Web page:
Ransomware is one of several types of malicious software (malware) used by hackers to encrypt the files in a website to demand a ransom from the store owner to decrypt them. Once the site owner pays the ransom, the hacker decrypts the affected files and removes the ransomware. However, there’s no guarantee that the attacker will hold up their end of the bargain. There’s always the chance they may take the money and run.

5. Login Credential Reuse

If a hacker gains access to and steals your user credentials, the consequences can be disastrous for your online store and any other website you own that uses the same credentials. Since users tend to recycle the same usernames and passwords across multiple online platforms, it comes as no surprise that credential reuse is one of the most prevalent threats to cybersecurity.

6. Payment Fraud

Hackers deploy various tactics to perpetrate payment fraud on eCommerce sites. For instance, they may use stolen credit card numbers to make purchases on your online store. They may also use phishing schemes or stolen passwords to access customers’ accounts. Once they do, they may modify the existing account details to make fraudulent purchases.

Effects of Inadequate Security

Website security breaches can have lasting effects on your store’s performance. In the short term, you might notice a significant decline in your traffic and conversion rates. In the long term, it can lead to irreversible damage to your business reputation and brand identity. Here are three of the most common consequences of inadequate store security.

1. High Customer Churn Rate

The churn rate represents the number of subscribers or customers who don't renew their subscriptions or make repeat purchases on your website over a specific period (month, quarter, year, etc.). It is obtained by calculating the percentage of lost customers over the total number of customers present at the beginning of the period under review.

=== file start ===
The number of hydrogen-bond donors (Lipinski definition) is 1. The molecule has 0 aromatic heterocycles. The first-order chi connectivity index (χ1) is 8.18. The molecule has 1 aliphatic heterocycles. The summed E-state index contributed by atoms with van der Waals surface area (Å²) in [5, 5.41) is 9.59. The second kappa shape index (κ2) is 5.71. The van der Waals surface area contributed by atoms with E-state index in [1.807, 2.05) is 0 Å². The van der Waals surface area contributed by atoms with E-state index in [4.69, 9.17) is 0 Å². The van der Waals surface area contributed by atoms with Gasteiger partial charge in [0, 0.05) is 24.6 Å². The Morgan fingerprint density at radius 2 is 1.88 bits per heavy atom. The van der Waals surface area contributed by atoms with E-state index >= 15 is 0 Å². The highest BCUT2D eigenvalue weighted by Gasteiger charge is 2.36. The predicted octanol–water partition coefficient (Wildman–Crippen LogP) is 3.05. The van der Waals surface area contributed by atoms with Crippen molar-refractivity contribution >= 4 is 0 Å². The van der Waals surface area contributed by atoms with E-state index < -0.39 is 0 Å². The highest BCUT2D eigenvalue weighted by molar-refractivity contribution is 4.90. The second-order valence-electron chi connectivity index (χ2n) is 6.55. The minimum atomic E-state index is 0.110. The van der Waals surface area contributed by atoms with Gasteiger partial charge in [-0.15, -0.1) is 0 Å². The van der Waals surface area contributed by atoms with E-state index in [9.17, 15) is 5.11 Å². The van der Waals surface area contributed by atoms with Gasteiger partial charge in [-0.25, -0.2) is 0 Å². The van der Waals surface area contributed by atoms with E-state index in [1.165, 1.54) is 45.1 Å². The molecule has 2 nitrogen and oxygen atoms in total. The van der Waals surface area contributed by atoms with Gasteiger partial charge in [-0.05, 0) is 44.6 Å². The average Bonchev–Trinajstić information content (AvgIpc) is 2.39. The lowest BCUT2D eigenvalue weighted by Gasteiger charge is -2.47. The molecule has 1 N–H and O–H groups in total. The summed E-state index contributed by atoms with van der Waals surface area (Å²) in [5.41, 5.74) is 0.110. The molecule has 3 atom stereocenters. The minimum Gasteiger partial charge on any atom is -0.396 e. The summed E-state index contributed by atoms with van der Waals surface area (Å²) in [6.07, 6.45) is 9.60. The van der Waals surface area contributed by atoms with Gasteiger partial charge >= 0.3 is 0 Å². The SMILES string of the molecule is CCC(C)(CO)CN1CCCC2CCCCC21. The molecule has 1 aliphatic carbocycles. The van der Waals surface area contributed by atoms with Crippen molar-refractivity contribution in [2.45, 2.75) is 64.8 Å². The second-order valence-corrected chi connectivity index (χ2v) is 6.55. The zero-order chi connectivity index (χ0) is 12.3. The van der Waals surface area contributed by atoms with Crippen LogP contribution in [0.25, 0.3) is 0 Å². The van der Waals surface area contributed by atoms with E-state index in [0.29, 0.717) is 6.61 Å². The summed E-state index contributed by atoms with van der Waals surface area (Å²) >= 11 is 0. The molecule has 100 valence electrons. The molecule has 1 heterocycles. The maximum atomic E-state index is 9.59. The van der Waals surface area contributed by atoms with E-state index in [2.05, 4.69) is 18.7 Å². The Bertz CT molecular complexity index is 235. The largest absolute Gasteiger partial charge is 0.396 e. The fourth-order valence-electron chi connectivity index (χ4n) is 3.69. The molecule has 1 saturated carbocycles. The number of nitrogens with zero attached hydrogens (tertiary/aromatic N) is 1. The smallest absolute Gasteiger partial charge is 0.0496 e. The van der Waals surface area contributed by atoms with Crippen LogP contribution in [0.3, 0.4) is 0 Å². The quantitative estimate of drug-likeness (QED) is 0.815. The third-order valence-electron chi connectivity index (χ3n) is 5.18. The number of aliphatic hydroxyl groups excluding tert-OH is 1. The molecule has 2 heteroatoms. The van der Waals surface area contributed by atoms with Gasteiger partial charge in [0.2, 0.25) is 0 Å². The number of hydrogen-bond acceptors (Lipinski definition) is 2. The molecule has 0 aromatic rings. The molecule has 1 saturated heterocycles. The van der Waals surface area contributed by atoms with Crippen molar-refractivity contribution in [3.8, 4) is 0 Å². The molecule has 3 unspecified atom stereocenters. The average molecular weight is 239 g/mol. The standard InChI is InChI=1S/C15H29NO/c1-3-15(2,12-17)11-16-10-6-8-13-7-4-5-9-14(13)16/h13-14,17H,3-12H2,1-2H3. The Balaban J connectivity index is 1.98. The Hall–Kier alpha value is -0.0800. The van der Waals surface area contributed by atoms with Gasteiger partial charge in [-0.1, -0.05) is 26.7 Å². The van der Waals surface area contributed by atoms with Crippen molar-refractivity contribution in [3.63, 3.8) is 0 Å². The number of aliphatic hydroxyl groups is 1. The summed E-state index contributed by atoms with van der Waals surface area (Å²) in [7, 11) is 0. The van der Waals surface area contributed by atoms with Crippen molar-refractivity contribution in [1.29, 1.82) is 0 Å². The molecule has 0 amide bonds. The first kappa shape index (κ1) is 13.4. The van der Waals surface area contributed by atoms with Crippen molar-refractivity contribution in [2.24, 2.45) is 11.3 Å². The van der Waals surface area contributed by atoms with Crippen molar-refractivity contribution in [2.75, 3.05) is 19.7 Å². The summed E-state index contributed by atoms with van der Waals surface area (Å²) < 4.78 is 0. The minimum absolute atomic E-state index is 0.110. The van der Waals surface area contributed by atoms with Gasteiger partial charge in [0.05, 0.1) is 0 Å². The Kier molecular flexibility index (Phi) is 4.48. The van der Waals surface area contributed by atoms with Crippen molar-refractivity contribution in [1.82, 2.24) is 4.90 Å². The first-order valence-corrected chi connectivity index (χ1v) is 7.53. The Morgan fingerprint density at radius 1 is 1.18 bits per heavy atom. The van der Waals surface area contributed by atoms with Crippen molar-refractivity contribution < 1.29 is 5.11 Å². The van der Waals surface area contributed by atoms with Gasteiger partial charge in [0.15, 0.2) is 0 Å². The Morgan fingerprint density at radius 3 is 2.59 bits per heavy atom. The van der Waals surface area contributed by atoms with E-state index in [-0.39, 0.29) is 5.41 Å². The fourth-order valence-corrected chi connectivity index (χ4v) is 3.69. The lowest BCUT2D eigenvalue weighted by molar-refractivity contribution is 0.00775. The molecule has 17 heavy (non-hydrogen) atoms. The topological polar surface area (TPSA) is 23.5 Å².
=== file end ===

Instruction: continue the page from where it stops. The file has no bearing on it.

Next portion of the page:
The goal of any business owner should be to maintain low customer churn. 2% to 8% is generally considered an acceptable churn rate.

If a security breach in your online store results in losing sensitive customer information, it will undoubtedly change how the public perceives your website and brand. People will be less likely to make repeat purchases on your online store in the future.


2. Search Engine Blacklisting

If Google bots crawl your eCommerce website and encounter malicious code embedded within it, it might result in the blacklisting of your website. When your site is blacklisted, your online store won't appear on search engine results pages (SERPs), which can negatively impact your sales.

3. Website Suspension

A security breach on your Wix store can prevent customers from accessing critical site services, including registrations, login, and shopping. The unavailability of these services can make it impossible for site visitors to interact with your store for the duration your services are down and for the period it takes to fix the issue and get back online again. The result would be a massive decline in sales.

Is Your Wix Store Secure?

How can you tell whether your Wix eCommerce website is safe from potential security breaches? The checklist below should help.

  • Have I implemented password best practices, including making it a requirement for anyone accessing my website to have strong passwords?
  • Does my online store have HTTPS implemented?
  • What criteria have I used to assign user roles, particularly when it comes to admin rights?
  • Is my online store PCI DSS compliant?
  • Are the plugins and apps installed on my website secure and up-to-date?
  • Is my website backed up regularly? Is the backup process manual or automatic?
  • What level of security and data privacy does my eCommerce platform offer? Does it continuously monitor my site for suspicious activity and attempted breaches?

See also: Wix vs. Shopify: Which Is Better for Your Online Store?

Wix Security Best Practices to Protect Your Store

Here’s a run-through of the seven steps every online store owner must take to prevent potential security breaches.